#28 Jon Rista

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Posted 17 January 2015 - 01:22 AM

I thought I would share the various calibration frames, to put some visuals behind the words and theory. First, biases. Below I have a single bias frame, the non-normalized & winsorized sigma clipped 100-frame master bias, and the superbias I generated from the master:

 

wT0RmHb.jpg

 

rgHGOKA.jpg

 

v6AIShe.jpg

 

A super bias is an artificial bias, based on your master bias, that has had the random noise component removed, leaving behind the fixed bias signal. You can see, compared to the superbias, how much random noise my 100 frame master bias still had. The highly collimated nature and non-uniform brightness across the frame are much easier to recognize in the superbias. I have not used a superbias before, however now that I'm trying to mosaic some of my Orion images, I'm finding that both the bias signal and the dark current signal ARE going to need to both be subtracted, as I can see the effects of both, such as the non-uniformity of the bias signal, in my lights and my final integrations (particularly the band at the bottom and the glow in the corner of the superbias.) 


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#29 Jon Rista

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Posted 17 January 2015 - 01:35 AM

Here is a single dark frame, a 10x master dark frame created from 20-minute subs, and a calibrated master dark frame:

 

qULwjgC.jpg

 

hfZGE4o.jpg

 

JZECTyW.jpg

 

The difference with the calibrated dark should be quite clear. The vertical banding of the bias signal has been removed, and the dark has dropped in median level. The nature of the amplifier glow at the right edge is better revealed in the calibrated dark. Now, if you were calibrating lights without flats, you could simply subtract an uncalibrated master dark from each light, and that would be sufficient to fully calibrate the lights. The master dark includes the bias signal, so calibrating lights with just a master dark will take care of both the thermal signal as well as the bias signal. That would only work if you had ideally matched the temperature of your dark frames to the temperature of your light frames, such that dark scaling was not required.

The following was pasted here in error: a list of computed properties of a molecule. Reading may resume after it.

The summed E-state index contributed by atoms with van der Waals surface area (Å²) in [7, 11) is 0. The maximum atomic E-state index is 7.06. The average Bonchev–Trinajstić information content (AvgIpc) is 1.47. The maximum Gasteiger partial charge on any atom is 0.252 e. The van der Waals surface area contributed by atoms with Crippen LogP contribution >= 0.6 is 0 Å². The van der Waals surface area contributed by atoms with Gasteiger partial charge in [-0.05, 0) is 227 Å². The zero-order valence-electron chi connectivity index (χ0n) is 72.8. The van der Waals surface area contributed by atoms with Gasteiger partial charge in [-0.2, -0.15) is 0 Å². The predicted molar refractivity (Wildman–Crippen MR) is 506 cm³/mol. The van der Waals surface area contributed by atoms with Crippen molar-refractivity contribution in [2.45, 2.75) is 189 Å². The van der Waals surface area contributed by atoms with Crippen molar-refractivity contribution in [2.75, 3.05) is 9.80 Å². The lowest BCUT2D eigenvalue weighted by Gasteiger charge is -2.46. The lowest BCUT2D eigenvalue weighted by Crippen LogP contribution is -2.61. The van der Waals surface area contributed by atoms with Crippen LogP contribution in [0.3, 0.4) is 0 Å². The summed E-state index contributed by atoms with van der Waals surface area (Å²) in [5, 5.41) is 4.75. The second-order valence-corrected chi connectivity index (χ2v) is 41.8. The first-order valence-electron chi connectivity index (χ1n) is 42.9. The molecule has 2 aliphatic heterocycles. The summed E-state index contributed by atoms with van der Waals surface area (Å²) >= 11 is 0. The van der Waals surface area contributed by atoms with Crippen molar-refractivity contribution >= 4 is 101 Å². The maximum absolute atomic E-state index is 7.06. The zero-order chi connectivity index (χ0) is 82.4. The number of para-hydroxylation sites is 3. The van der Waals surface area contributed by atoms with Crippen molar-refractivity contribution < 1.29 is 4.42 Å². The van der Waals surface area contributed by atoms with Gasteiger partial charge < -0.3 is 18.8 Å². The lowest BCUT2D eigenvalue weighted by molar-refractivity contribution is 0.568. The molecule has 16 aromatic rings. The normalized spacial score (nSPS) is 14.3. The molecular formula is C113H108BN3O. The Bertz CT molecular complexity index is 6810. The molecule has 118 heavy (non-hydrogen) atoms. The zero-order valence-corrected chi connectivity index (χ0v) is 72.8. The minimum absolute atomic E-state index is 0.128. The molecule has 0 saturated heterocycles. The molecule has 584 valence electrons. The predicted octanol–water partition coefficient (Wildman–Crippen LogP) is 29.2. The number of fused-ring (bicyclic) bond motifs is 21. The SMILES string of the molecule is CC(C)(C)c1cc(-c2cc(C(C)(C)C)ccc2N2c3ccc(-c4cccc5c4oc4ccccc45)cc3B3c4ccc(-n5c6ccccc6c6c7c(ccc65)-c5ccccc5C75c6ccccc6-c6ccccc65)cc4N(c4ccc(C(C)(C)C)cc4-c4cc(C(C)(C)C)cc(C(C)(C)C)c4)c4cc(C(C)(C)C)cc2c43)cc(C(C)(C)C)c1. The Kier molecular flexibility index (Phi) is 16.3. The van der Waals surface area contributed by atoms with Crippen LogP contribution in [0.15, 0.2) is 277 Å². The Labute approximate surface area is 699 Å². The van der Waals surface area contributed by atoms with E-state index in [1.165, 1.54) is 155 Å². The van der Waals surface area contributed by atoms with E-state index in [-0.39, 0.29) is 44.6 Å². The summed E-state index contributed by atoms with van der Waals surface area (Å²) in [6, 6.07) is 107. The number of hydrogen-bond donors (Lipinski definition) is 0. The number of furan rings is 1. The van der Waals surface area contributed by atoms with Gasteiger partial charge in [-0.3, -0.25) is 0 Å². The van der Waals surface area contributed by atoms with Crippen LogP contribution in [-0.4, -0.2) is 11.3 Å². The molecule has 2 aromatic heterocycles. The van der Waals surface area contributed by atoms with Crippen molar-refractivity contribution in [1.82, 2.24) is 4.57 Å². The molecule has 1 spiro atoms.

If you do plan to use dark scaling, then you would want to first calibrate everything by subtracting the bias, then scale the master dark, then subtract the calibrated and scaled master dark from the lights. Similarly, if you are going to calibrate with flats, you want to subtract the bias from the master flat before dividing it into the lights.

 


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#30 Jon Rista

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Posted 17 January 2015 - 02:06 AM

Here is a single flat frame, calibrated with master bias:

 

3TKwbY6.jpg

 

The signal strength here is very high, near the upper limits of my 5D III. I have done an exaggerated stretch on this, even though it's a flat (and has tons of signal) to enhance the field artifacts. The image is a little noisy, which is the reason we stack flats as well. Here is a 20x stack of the flat frames (also exaggerated):

 

RziwHTC.jpg

 

You should be able to see some faint dust motes in there as well. These are my sensor's fixed motes...they don't ever seem to change, unlike the particulate that sometimes gets in there. The actual master flat looks like this:

 

YZ4bSlu.jpg

 

Now, this flat was generated from calibrated frames. All that needs to be done to apply it is divide the master flat from each light. 


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#31 Jon Rista

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Posted 17 January 2015 - 03:08 AM

Finally, an example of what it looks like to calibrate with these master calibration frames. First off, a single original light frame:

 

lizRjDx.jpg

 

This frame is airglow limited, or at least mostly so, from a dark site of ~21.4mag/sq". I know it's mostly airglow limited because of the brownish background. As I start to become more light pollution limited, the background becomes grayer instead of brown. So this is a very good light frame, taken under almost the darkest skies I think I could find within 100 miles. Now, calibrated by subtracting the superbias:

 

faUet8j.jpg

 

You care probably not going to see any difference. I did measure the background sky level in both the original light and post-bias calibrated light. The difference in median red level was 61 ADU, which was dead-on for the median of the superbias itself (63 ADU red level). Mathematically the calibration with the superbias could be detected, but not so much with the naked eye (even on a stretched image). Now, the above image was calibrated by subtracting the bias-subtracted master dark:

 

D6Sd1Ws.jpg

 

Again, not much of a difference. You should be able to find the hot pixels in the previous frame...and note their absence in this frame. Additionally, the amp glow was clearly removed (although possibly overdone...there is an amp-glow shaped dark spot there now, which doesn't look quite correct to me, given how much I've been working with data from this region lately.) Finally, here is the bias and dark subtracted image after having the master flat divided out (new unlinked screen stretch on this one, since flat calibration lightens the image):